Dill Seed And Weed in our A-Z - Cooking Index
Dill is a tall, feathery annual, Anethum graveolens, in the parsley family. Both Dill Seed and Weed (dried leaves) come from the same plant.
Dill Seed and Dill Weed are not good substitutions for each other. The seed has a camphorous, slightly bitter flavor, and the weed has a delicate flavor. Dill Seed is good sprinkled over casseroles before baking and used in salad dressings. Dill Weed, with its delicate flavor, enhances fish, shellfish, vegatables, and dips. Dill Seed and Weed are widely used in pickling as well as in German, Russian, and Scandinavian dishes.
The Dill Seed flavor is clean, pungent, and reminiscent of caraway. Dill Weed has a similar but mellower and fresher flavor.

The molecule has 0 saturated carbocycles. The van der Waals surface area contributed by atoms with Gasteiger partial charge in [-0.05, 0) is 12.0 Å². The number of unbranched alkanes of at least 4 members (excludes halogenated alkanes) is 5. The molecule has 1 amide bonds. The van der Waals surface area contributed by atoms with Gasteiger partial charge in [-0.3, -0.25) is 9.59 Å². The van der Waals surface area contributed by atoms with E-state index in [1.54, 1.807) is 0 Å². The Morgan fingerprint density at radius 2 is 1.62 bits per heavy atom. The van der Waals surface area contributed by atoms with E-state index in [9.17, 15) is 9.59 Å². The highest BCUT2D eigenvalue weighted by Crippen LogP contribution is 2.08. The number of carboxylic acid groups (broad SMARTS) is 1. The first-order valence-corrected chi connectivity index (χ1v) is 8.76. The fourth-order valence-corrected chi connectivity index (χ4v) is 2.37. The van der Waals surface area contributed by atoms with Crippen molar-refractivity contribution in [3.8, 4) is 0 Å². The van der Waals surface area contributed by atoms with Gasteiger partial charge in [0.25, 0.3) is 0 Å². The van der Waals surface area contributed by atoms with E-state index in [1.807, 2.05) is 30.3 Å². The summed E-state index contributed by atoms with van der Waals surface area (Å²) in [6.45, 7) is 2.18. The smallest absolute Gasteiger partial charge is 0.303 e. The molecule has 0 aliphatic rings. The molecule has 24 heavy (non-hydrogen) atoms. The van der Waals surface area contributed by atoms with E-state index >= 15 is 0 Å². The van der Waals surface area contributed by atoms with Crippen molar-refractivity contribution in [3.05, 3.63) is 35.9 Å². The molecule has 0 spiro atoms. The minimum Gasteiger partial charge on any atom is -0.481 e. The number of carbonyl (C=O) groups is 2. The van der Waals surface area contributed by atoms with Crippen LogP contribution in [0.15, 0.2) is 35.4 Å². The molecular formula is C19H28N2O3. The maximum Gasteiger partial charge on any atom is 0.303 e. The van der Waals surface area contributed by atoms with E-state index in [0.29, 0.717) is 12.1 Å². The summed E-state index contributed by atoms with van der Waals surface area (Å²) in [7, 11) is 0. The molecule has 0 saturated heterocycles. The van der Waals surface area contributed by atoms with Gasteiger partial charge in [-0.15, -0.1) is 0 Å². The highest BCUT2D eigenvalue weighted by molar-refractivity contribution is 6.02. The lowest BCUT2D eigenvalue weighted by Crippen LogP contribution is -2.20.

Dill is indigenous to the Mediterranean area and southern Russia. It has been used since ancient times. Babylonian and Syrian herbalists used it, and Romans thought it was an effective stimulant for gladiators. Although native to the Mediterranean region, it became a staple in northern Europe where it is still popular. In fact, the name is derived from the old Norse word "dilla" meaning "to lull" because it was used to lull babies to sleep, and as an antidote to witchcraft and sorcery. Dill Weed is currently gaining popularity in North America.
Dill is also reputed to cure hiccups, stomach aches, insomnia, and bad breath. Dill's most famous culinary use - the Dill pickle - is at least 400 years old.